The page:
6 Responses to “Who wants war? Political leaders, and no one else.”

  1. Anonymous says:

    Some argue there can not be peace without war because one defines the other; how can we experience peace without measuring it against its extreme opposite? So at this point, it makes sense to devote some time to discussing war, if only to highlight its engagement and interplay with peace.
    American cultural anthropologist Margaret Mead considered war’s place in this world and raised the question: Is war a biological necessity, a sociological inevitability, or just a bad invention?
    “…I wish to urge another point of view, less defeatist perhaps than the first and third, and more accurate than the second: that is that warfare, by which I mean recognized conflict between two groups as groups, in which each group puts an army…into the field to fight and kill, if possible, some members of the army of the other group – that warfare of this sort is an invention like any other of the inventions in terms of which we order our lives, such as writing, marriage, cooking our food instead of eating it raw, trial by jury or burial of the dead, and so on.”
    – Margaret Mead
    This position offers an alternative to the argument that war is an attribute of humanity rather than only a bad invention just waiting for another better one to render it obsolete, as is what typically happens with most poorly conceptualized inventions.
    However, to know human nature is to accept that “once an invention is known and accepted, men do not easily relinquish it.” Knowing this, how can we begin to challenge the invention of war and bring something new to the table? Margaret Mead advises us, “For this, two conditions at least are necessary. The people must recognize the defects of the old invention, and someone must make a new one…There is further needed a belief that social invention is possible and the invention of new methods which will render warfare as out of date as the tractor is making the plow, or the motor car the horse and buggy.”
    Everyone has heard the old saying, attributed to Plato, “Necessity is the mother of invention.” In this context, we must insist on “inventing,” or even “reinventing,” peace, on necessitating its revival while giving it relevance for our time. This is what will lead us away from the anachronistic, destructive forces of war and towards more peaceful methods of solving conflicts. These methods are arguably more difficult to fathom and practice simply because they are not already in our frame of reference, but critical nonetheless.
    War as a biological necessity and/or sociological inevitability assumes it must and will happen for a variety of reasons, regardless of human interference or choice, whereas the alternative concept of “invention” leaves room for more human participation, engagement, and the freedom to decide, to choose a different, more progressive invention. It leaves room for creativity. Humans are not slave to one path, to one method of solving conflict. In fact, the reality is just the opposite, we are capable of much more, especially when we least expect it, but this requires a choice. Who do you want to be and where do you want to go?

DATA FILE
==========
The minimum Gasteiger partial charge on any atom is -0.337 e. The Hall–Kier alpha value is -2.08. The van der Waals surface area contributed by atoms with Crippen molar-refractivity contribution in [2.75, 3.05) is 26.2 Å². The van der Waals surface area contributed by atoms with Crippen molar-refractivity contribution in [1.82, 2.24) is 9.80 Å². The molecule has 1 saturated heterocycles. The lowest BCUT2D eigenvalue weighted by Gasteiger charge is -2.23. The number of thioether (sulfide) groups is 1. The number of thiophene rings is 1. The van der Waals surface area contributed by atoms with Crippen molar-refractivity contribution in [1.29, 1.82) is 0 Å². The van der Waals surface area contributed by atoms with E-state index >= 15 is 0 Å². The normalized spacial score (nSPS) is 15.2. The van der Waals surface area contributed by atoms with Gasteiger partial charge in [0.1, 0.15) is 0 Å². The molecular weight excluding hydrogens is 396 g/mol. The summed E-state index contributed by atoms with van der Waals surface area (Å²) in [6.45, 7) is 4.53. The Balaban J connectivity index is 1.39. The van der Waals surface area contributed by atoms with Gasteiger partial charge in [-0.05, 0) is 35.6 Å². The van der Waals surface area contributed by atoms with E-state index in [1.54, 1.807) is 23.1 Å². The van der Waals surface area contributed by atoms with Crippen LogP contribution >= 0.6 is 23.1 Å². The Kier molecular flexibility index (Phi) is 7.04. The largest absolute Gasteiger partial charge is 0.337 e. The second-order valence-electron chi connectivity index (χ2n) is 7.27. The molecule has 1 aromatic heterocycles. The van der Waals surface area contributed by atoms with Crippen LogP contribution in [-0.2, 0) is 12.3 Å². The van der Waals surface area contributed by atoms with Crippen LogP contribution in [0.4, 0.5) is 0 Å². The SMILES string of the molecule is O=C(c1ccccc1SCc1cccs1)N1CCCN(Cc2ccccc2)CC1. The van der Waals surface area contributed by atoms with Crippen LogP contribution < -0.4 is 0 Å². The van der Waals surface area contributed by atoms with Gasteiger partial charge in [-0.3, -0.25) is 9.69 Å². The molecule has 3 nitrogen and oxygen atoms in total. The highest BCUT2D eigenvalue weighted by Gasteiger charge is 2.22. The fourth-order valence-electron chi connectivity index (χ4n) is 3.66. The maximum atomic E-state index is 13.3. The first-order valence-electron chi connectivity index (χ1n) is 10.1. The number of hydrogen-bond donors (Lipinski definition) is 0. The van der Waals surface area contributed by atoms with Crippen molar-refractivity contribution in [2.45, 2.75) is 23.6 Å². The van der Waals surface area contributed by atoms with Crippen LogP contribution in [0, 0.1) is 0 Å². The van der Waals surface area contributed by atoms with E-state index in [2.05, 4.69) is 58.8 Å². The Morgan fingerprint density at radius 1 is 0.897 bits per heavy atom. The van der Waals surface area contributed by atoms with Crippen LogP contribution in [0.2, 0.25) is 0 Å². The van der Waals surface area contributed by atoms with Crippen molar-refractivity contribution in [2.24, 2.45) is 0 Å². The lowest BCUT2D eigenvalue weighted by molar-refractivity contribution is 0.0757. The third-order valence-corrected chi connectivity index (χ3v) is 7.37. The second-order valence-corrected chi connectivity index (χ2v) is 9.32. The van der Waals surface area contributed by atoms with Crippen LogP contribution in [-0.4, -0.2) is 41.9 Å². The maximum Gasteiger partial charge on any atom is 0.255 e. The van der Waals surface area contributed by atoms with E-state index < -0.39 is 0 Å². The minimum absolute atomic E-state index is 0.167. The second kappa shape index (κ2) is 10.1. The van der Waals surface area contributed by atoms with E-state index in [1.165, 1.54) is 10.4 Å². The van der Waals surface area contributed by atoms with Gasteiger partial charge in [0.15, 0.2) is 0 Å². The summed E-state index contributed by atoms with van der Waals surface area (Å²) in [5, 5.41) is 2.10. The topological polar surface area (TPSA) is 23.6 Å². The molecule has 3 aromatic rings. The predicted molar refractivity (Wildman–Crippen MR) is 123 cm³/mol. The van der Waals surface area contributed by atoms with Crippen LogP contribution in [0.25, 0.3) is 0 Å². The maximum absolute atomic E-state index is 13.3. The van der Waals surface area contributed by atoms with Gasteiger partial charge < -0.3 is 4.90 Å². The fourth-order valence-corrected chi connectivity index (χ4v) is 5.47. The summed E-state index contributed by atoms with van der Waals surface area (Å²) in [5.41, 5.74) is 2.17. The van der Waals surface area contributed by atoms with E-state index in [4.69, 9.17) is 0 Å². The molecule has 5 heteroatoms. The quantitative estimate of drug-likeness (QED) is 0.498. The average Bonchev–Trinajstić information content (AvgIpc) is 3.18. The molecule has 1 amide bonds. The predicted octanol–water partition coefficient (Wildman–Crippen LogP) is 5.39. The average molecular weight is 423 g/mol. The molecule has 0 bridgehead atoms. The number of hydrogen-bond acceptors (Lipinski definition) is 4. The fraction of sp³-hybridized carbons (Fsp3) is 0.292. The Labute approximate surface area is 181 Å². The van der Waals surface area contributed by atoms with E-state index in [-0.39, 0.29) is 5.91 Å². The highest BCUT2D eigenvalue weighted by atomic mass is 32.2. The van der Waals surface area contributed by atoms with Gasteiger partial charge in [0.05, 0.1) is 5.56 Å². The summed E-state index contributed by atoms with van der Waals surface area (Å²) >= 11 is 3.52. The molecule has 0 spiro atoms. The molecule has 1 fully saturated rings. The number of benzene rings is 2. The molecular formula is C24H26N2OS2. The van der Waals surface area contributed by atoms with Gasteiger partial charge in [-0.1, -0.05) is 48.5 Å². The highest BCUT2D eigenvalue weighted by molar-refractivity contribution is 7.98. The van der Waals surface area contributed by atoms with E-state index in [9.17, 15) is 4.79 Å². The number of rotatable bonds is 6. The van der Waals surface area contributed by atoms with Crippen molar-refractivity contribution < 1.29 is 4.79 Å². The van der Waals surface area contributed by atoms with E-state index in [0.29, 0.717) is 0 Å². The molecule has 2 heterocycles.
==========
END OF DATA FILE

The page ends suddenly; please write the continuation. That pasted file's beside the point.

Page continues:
2. TMWKTMBNE says:

    “Beware the leader who bangs the drums of war in order to whip the citizenry into a patriotic fervor, for patriotism is indeed a double-edged sword. It both emboldens the blood, just as it narrows the mind. And when the drums of war have reached a fever pitch and the blood boils with hate and the mind is closed, the leader will have no need in seizing the rights of the citizenry. Rather, the citizenry, infused with fear and blinded by patriotism, will offer up all their rights unto the leader and gladly so. How do I know? For this is what I have done. And I am Caesar.” —

    Attributed to Julius Caesar

  3. TMWKTMBNE says:

    War is a the way the corporation generates profit and is an important ‘change agent’.
    Watch Congressional Investigator Norman Dodd interviewed on YT.
    The female attorney he tasked with investigating the tax exempt foundations in the US, the Rockefeller Foundation and Carnegie Endowment for International Peace (ha ha ha!) had a complete nervous breakdown and ‘lost her mind’ as a result of what she discovered in the records of these organisations. They were more than happy to open their records to a Congressional Investigation – they know they are so powerful, nothing can stop them and few people know about them, and many of those refuse to be the facts!
    Here’s the link:


    Margaret Mead? Social anthropology? Let’s be honest, it’s just sophistry, clever sounding language – I suspect most people would suggest it doesn’t make any sense or have any real meaning…lots of academic theory is like this.
    Pedagogic (teaching) theory is just like this. It becomes a study of itself, the terminology used is unique and exclusive, theories & ideas about theories & ideas, ad infinitum..!

  4. Tapestry says:

    War is now a secret event which is not meant to be noticed by the people being killed – vaccines, fracking, GMOs, codex alimentarius, polluted water, weather weaponry, earthquakes, tsunamis etc etc.

    Secret weapons for quiet wars. That document tells you that war has been changed – for the most part. Few conventional wars are fought these days with armies in the field.

  5. Anonymous says:

    Bob Marley ..every where is War ..

  6. Anonymous says:

    I agree Tap, and the enemy has changed too.

    The focus of every zionist occupation government is the nation it oppresses. We the people are the enemy. Silent weapons indeed.

    The chemtrailing here in the North West has been at an all time high today, nearly everyone I have spoken to feels out of sorts.

    Headaches, nausea, dry chesty cough and a metallic taste.

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